Leveraging Acquisitions, AT&T May Jettison Net Neutrality
“To say that AT&T was once the nation’s largest phone company is a bit like describing the Pentagon as America’s leading purchaser of guns and bullets. Until its government-imposed dissolution in 1984, AT&T enjoyed a market dominance unlike that of any corporation in modern history, rivaling only state monopolies in size and scope.
“Now — after a series of acquisitions and re-acquisitions so tangled it would take Herodotus to adequately chronicle them — AT&T is back, it’s big, and according to consumer advocates and some of the nation’s largest technology companies, AT&T wants to take over the Internet.
“The critics — including Apple, Amazon, eBay, Google, Microsoft and Yahoo — point out that AT&T, along with Verizon and Comcast, its main rivals in the telecom business, will dominate the U.S. market for residential high-speed Internet service for the foreseeable future. Currently, that market is worth $20 billion, and according to the Federal Communications Commission, the major “incumbent” phone and cable companies — such as AT&T — control 98 percent of the business. Now many fear that the phone and cable firms, with their enormous market power, will hold enormous sway over what Americans do online.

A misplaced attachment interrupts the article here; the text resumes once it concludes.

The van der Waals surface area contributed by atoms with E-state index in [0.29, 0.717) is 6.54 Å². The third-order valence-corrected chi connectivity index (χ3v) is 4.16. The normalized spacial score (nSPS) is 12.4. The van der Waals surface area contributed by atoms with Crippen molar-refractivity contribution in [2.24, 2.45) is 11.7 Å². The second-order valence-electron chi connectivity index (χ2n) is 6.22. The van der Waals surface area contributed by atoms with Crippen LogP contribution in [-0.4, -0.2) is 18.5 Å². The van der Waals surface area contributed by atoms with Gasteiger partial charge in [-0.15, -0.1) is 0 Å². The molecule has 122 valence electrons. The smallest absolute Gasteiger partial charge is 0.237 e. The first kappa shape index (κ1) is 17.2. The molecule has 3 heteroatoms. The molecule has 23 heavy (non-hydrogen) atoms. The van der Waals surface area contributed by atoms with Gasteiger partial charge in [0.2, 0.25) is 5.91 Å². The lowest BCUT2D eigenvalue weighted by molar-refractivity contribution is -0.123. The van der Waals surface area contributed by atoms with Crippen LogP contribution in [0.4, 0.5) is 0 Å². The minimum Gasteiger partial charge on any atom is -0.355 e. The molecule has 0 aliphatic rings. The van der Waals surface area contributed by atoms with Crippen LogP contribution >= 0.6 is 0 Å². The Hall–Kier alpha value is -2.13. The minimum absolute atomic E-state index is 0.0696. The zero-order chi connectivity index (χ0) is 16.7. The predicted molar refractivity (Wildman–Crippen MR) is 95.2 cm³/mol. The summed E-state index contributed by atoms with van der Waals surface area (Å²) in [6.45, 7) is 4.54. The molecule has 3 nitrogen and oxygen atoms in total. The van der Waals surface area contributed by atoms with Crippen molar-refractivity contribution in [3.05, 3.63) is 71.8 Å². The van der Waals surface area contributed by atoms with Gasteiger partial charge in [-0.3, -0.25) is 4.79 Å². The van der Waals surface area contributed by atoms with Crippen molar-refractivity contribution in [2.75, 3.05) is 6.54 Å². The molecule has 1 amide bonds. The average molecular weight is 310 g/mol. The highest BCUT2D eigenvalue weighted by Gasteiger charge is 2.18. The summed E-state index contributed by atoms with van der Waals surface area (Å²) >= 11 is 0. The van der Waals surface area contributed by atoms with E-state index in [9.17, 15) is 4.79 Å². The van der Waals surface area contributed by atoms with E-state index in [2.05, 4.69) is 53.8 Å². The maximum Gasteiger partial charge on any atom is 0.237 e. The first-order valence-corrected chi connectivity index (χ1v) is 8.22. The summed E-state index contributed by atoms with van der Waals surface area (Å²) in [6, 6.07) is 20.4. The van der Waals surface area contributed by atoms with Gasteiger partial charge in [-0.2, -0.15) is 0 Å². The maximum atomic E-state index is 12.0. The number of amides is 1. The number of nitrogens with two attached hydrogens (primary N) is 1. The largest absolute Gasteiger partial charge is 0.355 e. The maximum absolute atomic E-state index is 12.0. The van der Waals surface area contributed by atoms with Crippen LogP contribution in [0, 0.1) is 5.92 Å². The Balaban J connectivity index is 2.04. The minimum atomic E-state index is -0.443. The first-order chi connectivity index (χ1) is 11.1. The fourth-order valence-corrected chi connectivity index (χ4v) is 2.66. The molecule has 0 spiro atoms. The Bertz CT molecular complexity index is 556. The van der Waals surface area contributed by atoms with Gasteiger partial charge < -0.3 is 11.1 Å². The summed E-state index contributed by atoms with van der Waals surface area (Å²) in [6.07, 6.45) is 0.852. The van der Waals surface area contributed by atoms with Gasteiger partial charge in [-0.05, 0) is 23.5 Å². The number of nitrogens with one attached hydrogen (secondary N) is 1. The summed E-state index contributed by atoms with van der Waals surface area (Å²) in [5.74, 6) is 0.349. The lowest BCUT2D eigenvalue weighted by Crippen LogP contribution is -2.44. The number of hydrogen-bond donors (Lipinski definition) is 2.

“Specifically, AT&T has hinted that it plans to charge Web companies a kind of toll to send data at the highest speeds down DSL lines into its subscribers’ homes. The plan would make AT&T a gatekeeper of media in your home.”
Farhad Manjoo. The Corporate Toll On The Internet. Salon.com. April 17, 2006.
James S. Granelli. Phone, Cable May Charge Dot-Coms That Want to Race Along the Internet. LATimes.com. April 9, 2006.
CopyCense™: K. Matthew Dames on the law, business, and technology of digital content. A business venture of Seso Digital LLC.